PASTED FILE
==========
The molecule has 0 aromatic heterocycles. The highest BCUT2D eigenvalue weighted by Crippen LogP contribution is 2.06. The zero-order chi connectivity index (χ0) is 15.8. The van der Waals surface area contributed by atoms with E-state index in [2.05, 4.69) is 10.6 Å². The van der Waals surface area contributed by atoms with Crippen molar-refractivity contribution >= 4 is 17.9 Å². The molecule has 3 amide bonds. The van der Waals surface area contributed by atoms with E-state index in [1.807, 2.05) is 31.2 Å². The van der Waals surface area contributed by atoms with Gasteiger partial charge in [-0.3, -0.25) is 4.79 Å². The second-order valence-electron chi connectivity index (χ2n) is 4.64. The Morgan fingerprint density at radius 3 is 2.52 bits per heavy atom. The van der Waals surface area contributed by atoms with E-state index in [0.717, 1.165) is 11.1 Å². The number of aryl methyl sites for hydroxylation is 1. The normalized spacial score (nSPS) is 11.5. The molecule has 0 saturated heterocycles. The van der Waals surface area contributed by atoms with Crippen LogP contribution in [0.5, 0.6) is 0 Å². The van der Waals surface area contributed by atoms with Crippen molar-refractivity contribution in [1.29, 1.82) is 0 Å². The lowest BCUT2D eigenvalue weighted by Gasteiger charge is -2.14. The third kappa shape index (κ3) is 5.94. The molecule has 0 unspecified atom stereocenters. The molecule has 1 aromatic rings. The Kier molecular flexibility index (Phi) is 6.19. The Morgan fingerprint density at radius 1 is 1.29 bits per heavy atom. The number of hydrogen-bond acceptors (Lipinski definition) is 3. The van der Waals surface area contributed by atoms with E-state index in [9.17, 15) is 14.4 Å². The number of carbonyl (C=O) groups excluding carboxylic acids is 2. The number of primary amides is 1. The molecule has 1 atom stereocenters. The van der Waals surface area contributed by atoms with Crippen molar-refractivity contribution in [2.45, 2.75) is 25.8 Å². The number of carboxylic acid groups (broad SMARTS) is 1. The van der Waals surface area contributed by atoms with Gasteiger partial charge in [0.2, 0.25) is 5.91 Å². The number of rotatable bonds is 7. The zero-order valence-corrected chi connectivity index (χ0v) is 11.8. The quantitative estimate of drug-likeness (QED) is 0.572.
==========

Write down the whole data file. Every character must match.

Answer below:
The molecule has 0 aromatic heterocycles. The highest BCUT2D eigenvalue weighted by Crippen LogP contribution is 2.06. The zero-order chi connectivity index (χ0) is 15.8. The van der Waals surface area contributed by atoms with E-state index in [2.05, 4.69) is 10.6 Å². The van der Waals surface area contributed by atoms with Crippen molar-refractivity contribution >= 4 is 17.9 Å². The molecule has 3 amide bonds. The van der Waals surface area contributed by atoms with E-state index in [1.807, 2.05) is 31.2 Å². The van der Waals surface area contributed by atoms with Gasteiger partial charge in [-0.3, -0.25) is 4.79 Å². The second-order valence-electron chi connectivity index (χ2n) is 4.64. The Morgan fingerprint density at radius 3 is 2.52 bits per heavy atom. The van der Waals surface area contributed by atoms with E-state index in [0.717, 1.165) is 11.1 Å². The number of aryl methyl sites for hydroxylation is 1. The normalized spacial score (nSPS) is 11.5. The molecule has 0 saturated heterocycles. The van der Waals surface area contributed by atoms with Crippen LogP contribution in [0.5, 0.6) is 0 Å². The van der Waals surface area contributed by atoms with Crippen molar-refractivity contribution in [1.29, 1.82) is 0 Å². The lowest BCUT2D eigenvalue weighted by Gasteiger charge is -2.14. The third kappa shape index (κ3) is 5.94. The molecule has 0 unspecified atom stereocenters. The molecule has 1 aromatic rings. The Kier molecular flexibility index (Phi) is 6.19. The Morgan fingerprint density at radius 1 is 1.29 bits per heavy atom. The number of hydrogen-bond acceptors (Lipinski definition) is 3. The van der Waals surface area contributed by atoms with E-state index in [9.17, 15) is 14.4 Å². The number of carbonyl (C=O) groups excluding carboxylic acids is 2. The number of primary amides is 1. The molecule has 1 atom stereocenters. The van der Waals surface area contributed by atoms with Crippen molar-refractivity contribution in [2.45, 2.75) is 25.8 Å². The number of carboxylic acid groups (broad SMARTS) is 1. The van der Waals surface area contributed by atoms with Gasteiger partial charge in [0.2, 0.25) is 5.91 Å². The number of rotatable bonds is 7. The zero-order valence-corrected chi connectivity index (χ0v) is 11.8. The quantitative estimate of drug-likeness (QED) is 0.572.